For years, Family Promise of Gwinnett Secretary Stephanie Potra did not like driving down the section of Scenic Highway that intersected with Moon Road in Lawrenceville.

When Potra was in eighth-grade, her family received housing assistance from Family Promise of Gwinnett, which operated a day center in a house owned by Saint Edwards Episcopal Church just off Scenic Highway on Moon Road. When she got older, driving down the highway brought back memories of the trauma of struggling with housing insecurity.

“I would take Sugarloaf and Five Forks Trickum,” Potra said. “I really just didn’t want to think about that part of my childhood.”

Family Promise of Gwinnett County officials and local business representatives gathered on the lawn of the house at Saint Edwards on Friday to celebrate the opening of Promise Haven, which will be a shelter to house homeless families that are receiving assistance from the organization.

“It’s a big day, it’s a great day for Family Promise of Gwinnett, and also, it’s a great day for families that are experiencing homelessness,” Family Promise Board Chairman Smitty Thomas said.

Promise Haven is designed to be different from Family Promise’s old SaltLight Center, which closed in 2018.

The SaltLight Center, which was established in 2011, was an emergency assistance shelter for single women and mothers and children.

Promise Haven, however, will be the home for Family Promise’s 90-day housing assistance program. This is the organization’s main temporary housing program, which has been offered for 16 years and it had previously been more transient, with families having to move once a week from one church to the next until they completed the program.

“Now the churches will be doing a local mission trip so instead of housing the families in their churches, they’re signing up for a week to come and serve,” Family Promise Executive Director Carol Love said. “Also, what’s great is I’m able to plug people from the community into here.

“They just go through a training and, even people from the community can sign up to donate food, but we’re able to really partner more with the people in the community that want to give back because this is now a static location.”

Promise Haven’s opening means families will have one place to stay during their entire time in the program, and they no longer have to move once a week.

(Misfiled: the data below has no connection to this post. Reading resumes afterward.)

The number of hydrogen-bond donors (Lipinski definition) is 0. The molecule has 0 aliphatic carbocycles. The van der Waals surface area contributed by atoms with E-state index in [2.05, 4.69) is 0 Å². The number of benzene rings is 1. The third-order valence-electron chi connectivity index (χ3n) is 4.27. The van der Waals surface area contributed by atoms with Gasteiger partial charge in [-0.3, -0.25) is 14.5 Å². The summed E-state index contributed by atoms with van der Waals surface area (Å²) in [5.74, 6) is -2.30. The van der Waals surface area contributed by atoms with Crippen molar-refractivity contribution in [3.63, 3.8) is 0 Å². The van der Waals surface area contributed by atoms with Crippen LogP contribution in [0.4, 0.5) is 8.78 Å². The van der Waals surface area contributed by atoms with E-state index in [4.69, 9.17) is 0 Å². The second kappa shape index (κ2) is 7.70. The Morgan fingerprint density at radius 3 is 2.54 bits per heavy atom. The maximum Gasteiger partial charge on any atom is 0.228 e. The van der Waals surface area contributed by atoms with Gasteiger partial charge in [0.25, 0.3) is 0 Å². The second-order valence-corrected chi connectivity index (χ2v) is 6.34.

“For Family Promise, it’s like a new beginning,” Love said. “It’s a fresh start. It (shows) the city and the community believes in what we’re doing, and being able to just start afresh after COVID and have a place that is safe and beautiful for our families to come to.”

Family Promise brought the city of Lawrenceville a rezoning proposal in 2020 to establish Promise Haven in an old home that belongs to Saint Edwards Episcopal Church at 757 Moon Road. After rezoning approval was granted by the City council in September 2020, work then began to renovate the home — including moving doorways, reconfiguring hallways to provide better emergency escape routes and creating common areas — began with about four dozen companies, led by Ordner Construction, providing resources and services to turn the house into a shelter.

“Our City Council believes that community is important, that building relationships and finding ways to solve our problems — not just gloss over them — makes a real difference in the lives of everybody,” Lawrenceville City Councilman Glenn Martin said.

Four families will be able to stay in Promise Haven at a time.

In addition to rooms for each family, there are three bathrooms, common areas for dining and entertainment, a kitchen and an efficiency apartment for the Family Promise volunteer who will be staying overnight on any given night.

“It will be feel like home,” Love said. “We’ve always partnered with churches to give families experiencing homelessness (a sense of) community, and so now this — we’re going to have out community room and I feel like, organically, this will provide an opportunity for a community to grow ...

“So, a woman who might have connected with another woman that we’re serving, they know that they’re going to be at this location next week so they just come back and develop a relationship and walk through life together.”

Love said having one location to continuously house the 90-day program will also give Family Promise the opportunity to establish mentoring programs to help both parents and their children.

Family Promise is already looking for partner organizations for those programs.

“We’re working with a couple of nonprofits trying to do something for young boys right now,” Love said.

For Potra, she has come to terms with the fact that her family once had to receive housing assistance and now tries to help other families as a member of Family Promise’s board. As a result, seeing Promise Haven come into being was special for her.

“I think the only thing that could have made that time in my life a little less traumatic would have been to be able to put my head down in a safe place everyday,” Potra said. “When, you’re a kid, you don’t really understand all of the ins and outs so seeing your cot folded up and moving week to week was super hard for me, and I’m sure for a lot of the children that go through this.

“So, when I look at this house, I think that it’s a small haven and a small promise for the children going through this and they’re going to have some stability.”

I'm a Crawford Long baby who grew up in Marietta and eventually wandered to the University of Southern Mississippi for college. Earned a BA in journalism (double minor in political science and history). Previously worked in Florida and Clayton County.

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